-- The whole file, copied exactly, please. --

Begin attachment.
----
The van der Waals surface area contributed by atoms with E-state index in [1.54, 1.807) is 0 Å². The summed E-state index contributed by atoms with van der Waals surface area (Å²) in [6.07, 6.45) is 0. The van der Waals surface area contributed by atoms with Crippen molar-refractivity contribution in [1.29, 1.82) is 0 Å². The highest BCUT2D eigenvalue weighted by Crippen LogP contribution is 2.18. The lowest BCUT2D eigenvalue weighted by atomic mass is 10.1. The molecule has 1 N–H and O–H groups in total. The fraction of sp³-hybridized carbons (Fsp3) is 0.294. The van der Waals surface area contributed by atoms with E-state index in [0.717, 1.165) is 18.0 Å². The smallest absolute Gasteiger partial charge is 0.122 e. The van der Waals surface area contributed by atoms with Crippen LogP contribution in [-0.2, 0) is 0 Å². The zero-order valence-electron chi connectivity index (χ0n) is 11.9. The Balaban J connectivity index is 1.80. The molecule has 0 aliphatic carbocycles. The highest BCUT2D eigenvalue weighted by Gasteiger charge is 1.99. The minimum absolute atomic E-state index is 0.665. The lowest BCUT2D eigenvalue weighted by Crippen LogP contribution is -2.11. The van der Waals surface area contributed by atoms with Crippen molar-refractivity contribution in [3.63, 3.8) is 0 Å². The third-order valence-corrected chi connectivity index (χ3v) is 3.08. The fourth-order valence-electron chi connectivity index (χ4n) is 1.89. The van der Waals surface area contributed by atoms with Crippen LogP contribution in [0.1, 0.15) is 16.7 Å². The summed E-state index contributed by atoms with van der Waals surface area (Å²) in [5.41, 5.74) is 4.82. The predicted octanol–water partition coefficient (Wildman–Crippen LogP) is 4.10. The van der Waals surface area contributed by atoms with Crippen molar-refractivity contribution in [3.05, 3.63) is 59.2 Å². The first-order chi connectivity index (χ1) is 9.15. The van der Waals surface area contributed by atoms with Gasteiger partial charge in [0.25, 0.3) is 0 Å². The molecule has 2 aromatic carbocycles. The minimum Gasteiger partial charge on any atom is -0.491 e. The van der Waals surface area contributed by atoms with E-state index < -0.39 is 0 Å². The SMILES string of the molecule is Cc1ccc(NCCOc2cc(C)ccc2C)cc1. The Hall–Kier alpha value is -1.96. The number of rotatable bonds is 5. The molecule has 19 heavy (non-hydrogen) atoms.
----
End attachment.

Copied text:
The van der Waals surface area contributed by atoms with E-state index in [1.54, 1.807) is 0 Å². The summed E-state index contributed by atoms with van der Waals surface area (Å²) in [6.07, 6.45) is 0. The van der Waals surface area contributed by atoms with Crippen molar-refractivity contribution in [1.29, 1.82) is 0 Å². The highest BCUT2D eigenvalue weighted by Crippen LogP contribution is 2.18. The lowest BCUT2D eigenvalue weighted by atomic mass is 10.1. The molecule has 1 N–H and O–H groups in total. The fraction of sp³-hybridized carbons (Fsp3) is 0.294. The van der Waals surface area contributed by atoms with E-state index in [0.717, 1.165) is 18.0 Å². The smallest absolute Gasteiger partial charge is 0.122 e. The van der Waals surface area contributed by atoms with Crippen LogP contribution in [-0.2, 0) is 0 Å². The zero-order valence-electron chi connectivity index (χ0n) is 11.9. The Balaban J connectivity index is 1.80. The molecule has 0 aliphatic carbocycles. The highest BCUT2D eigenvalue weighted by Gasteiger charge is 1.99. The minimum absolute atomic E-state index is 0.665. The lowest BCUT2D eigenvalue weighted by Crippen LogP contribution is -2.11. The van der Waals surface area contributed by atoms with Crippen molar-refractivity contribution in [3.63, 3.8) is 0 Å². The third-order valence-corrected chi connectivity index (χ3v) is 3.08. The fourth-order valence-electron chi connectivity index (χ4n) is 1.89. The van der Waals surface area contributed by atoms with Crippen LogP contribution in [0.1, 0.15) is 16.7 Å². The summed E-state index contributed by atoms with van der Waals surface area (Å²) in [5.41, 5.74) is 4.82. The predicted octanol–water partition coefficient (Wildman–Crippen LogP) is 4.10. The van der Waals surface area contributed by atoms with Crippen molar-refractivity contribution in [3.05, 3.63) is 59.2 Å². The first-order chi connectivity index (χ1) is 9.15. The van der Waals surface area contributed by atoms with Gasteiger partial charge in [0.25, 0.3) is 0 Å². The molecule has 2 aromatic carbocycles. The minimum Gasteiger partial charge on any atom is -0.491 e. The van der Waals surface area contributed by atoms with E-state index < -0.39 is 0 Å². The SMILES string of the molecule is Cc1ccc(NCCOc2cc(C)ccc2C)cc1. The Hall–Kier alpha value is -1.96. The number of rotatable bonds is 5. The molecule has 19 heavy (non-hydrogen) atoms.